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The bone is three inches circumference at the joint and one-millimeter circumference at the tip. How might this bone support the front of an animal weighing one-hundred pounds? It runs with its legs below the body (I'm not sure what that's called). Its body structure is comparable to Earth animals such as leopard and mountain lions. It is a quadrupedal predatory animal that actively hunts prey. It must be able to run quickly. It hunts by chasing down prey, then jumping onto them and piercing the prey's hide with its feet spikes. If there are no possibilities of an animal running on such spikes I can always turn to the bipedal running idea. I have put a reference below.

The bone shaded in blue is a fusion of the phalanx and metacarpus bones.

This image used above is a poorly edited maned wolf skeleton (I suck at drawing complex anatomy)

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    $\begingroup$ How much can the spikes be altered? $\endgroup$ – Rob May 3 at 15:44
  • $\begingroup$ @Rob I would prefer if the overall look stayed relatively similar but I'm open to changing the design a bit just so long as the needle-like tip remains. $\endgroup$ – ShimmeringCosmos May 3 at 15:46
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    $\begingroup$ Imho, we need more information about the creature. Is it a bipedal creature? What is the creatures gate and how do these legs attach to the hip? $\endgroup$ – Rob May 3 at 15:51
  • $\begingroup$ Would it be possible for the "claw" to be curled back and the animal's weight is supported by the joint where the claw connects to the leg? $\endgroup$ – Hosch250 May 3 at 16:05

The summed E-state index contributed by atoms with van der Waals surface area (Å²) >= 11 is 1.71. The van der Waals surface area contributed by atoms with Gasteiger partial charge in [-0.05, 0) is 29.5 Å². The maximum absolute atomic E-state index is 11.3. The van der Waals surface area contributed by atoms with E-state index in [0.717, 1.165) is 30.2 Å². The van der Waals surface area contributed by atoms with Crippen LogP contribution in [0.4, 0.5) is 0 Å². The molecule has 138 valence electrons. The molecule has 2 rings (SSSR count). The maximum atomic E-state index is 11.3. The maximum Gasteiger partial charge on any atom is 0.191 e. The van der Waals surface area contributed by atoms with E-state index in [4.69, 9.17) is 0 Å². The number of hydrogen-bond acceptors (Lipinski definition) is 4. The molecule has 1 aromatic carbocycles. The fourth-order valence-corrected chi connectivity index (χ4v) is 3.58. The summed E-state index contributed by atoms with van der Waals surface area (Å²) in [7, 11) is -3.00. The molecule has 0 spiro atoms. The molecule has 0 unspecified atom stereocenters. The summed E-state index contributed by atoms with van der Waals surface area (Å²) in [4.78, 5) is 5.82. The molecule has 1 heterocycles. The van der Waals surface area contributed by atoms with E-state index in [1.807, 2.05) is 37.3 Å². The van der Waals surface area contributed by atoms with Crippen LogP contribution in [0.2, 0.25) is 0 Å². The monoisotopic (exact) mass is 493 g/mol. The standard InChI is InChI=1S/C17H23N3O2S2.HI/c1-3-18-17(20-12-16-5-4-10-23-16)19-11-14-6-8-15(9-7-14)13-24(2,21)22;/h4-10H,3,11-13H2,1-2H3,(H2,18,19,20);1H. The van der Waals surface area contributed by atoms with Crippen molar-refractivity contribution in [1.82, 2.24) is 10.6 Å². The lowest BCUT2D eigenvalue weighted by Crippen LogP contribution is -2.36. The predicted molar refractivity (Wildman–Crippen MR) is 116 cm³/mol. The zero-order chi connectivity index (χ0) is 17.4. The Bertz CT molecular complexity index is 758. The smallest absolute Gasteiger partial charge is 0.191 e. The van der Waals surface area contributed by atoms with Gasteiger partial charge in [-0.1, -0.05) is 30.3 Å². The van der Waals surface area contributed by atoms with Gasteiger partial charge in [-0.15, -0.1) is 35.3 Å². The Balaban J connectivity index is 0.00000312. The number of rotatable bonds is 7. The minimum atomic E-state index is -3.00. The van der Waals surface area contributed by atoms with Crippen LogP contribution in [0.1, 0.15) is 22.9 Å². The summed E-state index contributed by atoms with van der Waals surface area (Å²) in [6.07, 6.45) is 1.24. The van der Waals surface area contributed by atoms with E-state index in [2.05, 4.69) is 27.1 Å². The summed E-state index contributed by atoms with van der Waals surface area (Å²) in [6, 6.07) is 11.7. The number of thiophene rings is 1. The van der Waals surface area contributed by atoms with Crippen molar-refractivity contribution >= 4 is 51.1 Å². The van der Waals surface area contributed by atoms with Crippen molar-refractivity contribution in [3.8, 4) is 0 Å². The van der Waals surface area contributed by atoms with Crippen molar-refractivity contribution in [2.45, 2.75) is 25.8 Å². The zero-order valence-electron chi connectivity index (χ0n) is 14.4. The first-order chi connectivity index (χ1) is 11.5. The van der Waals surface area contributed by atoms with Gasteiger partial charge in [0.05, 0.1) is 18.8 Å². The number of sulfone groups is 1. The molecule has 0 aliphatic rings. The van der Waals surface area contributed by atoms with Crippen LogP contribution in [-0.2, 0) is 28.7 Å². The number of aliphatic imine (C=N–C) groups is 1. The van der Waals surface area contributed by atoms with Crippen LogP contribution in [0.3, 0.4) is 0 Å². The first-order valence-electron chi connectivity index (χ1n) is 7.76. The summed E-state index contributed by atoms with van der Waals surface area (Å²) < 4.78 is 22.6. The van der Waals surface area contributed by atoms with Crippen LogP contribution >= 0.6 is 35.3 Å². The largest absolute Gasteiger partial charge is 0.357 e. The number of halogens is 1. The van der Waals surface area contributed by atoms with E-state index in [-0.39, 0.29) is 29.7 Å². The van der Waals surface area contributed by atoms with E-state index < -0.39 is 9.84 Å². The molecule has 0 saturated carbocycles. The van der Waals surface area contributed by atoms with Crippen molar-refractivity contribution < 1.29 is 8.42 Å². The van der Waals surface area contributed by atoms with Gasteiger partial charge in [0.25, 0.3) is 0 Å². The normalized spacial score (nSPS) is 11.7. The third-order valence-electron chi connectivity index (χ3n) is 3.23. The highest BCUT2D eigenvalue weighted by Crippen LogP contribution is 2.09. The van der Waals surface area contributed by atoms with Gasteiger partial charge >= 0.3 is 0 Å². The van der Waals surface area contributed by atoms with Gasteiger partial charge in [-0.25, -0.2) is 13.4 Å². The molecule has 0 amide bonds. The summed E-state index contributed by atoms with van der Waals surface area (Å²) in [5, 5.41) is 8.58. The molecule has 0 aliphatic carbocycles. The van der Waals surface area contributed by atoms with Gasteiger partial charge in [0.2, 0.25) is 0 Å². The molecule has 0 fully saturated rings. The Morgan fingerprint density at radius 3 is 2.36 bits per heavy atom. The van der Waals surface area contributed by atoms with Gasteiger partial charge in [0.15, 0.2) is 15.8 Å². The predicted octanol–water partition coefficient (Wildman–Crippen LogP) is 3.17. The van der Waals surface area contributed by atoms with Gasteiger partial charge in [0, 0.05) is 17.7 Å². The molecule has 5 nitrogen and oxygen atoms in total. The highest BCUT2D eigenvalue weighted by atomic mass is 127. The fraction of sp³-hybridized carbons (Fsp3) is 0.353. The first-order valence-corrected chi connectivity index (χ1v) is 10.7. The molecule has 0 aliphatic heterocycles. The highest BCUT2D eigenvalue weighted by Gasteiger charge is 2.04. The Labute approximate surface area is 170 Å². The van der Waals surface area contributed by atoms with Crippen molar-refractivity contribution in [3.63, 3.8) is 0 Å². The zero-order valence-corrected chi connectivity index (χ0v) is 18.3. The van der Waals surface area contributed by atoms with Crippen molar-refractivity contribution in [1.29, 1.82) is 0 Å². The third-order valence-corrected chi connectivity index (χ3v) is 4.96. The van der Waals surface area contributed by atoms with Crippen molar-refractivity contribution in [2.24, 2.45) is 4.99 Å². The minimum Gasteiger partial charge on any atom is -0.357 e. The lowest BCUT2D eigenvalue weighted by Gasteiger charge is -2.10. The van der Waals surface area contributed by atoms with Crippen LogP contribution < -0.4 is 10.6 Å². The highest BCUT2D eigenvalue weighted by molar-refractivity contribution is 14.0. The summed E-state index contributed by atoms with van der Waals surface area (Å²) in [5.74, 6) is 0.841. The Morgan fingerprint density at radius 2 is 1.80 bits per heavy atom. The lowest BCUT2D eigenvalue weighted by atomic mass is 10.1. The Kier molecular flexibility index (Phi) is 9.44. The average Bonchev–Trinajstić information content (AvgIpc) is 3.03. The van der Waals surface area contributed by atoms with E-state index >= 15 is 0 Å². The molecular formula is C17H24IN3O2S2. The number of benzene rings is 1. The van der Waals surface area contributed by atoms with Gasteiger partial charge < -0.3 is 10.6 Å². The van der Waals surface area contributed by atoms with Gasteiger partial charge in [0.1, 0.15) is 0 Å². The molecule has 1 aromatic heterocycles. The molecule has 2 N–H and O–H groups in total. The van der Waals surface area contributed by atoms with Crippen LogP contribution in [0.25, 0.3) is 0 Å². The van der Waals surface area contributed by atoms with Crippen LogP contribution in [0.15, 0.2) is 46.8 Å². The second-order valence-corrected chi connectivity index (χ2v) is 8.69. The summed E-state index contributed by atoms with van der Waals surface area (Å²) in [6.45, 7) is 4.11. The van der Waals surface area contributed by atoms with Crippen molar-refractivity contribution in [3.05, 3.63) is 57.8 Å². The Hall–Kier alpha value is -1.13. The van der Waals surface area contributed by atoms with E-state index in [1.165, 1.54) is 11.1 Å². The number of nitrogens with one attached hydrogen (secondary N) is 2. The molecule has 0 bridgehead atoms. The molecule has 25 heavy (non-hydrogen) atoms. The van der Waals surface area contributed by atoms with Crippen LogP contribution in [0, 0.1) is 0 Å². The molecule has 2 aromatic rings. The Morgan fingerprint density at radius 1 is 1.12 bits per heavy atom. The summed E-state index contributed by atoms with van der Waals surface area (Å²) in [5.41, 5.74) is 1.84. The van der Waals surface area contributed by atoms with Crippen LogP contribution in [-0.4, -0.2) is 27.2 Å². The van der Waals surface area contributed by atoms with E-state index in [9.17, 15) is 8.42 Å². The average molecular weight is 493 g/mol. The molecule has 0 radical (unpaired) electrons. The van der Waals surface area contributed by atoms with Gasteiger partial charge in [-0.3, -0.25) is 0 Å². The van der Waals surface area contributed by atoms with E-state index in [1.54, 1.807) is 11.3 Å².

• $\begingroup$ @Hosch250 Yes, that could be an option, but the claw still needs to be strong enough to pierce through flesh and bone without damage to the spike. $\endgroup$ – ShimmeringCosmos May 3 at 16:10
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Ironically, the question is how to make anything else strong enough to support that leg?

The formula to calculate the psi your creature generates by resting on those legs evenly is 25 / ((circumference / 2 / pi)^2 * pi) * 645. Let that sink in a minute (pun intended.)

1 millimeter circumference gives you a psi of ~200k just by standing still with evenly-distributed weight. For reference, 1,500k psi can make diamonds, 16k psi can break deep-sea submarines and 1.7k psi will cleanly break a femur. Your animal is literally going to punch through rocks just by walking.

Solution #1 - don't actually support weight with those legs. Plenty of creatures are bipedal or semi-bipedal. Kangaroos are a good example. Or you could go for six legs, with these two pointy ones held off the ground while running.

Solution #2 - more of the same legs. Doesn't work, sorry. Even 8 still leaves you with 50k psi, which is too much.

Solution #3 - less pointy of a leg. Increasing the circumference to 16 millimeters drops the psi to a much more manageable ~800 psi while still leaving the tip smaller than a US dime.

The spiky legs are going to be a hindrance for regular running, since they're going to sink in and take extra effort to pull out. However, they could be useful on difficult/sloped terrain where the spikes can act as pitons to guarantee solid footing on anything but solid rock. You just have to adjust the gait so that they don't risk snapping it in half by "stubbing" their toe.

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  • $\begingroup$ I like the idea of increasing the size of the point, pretty much my only criteria there is that the feet claws can pierce animal hide and flesh. $\endgroup$ – ShimmeringCosmos May 3 at 16:37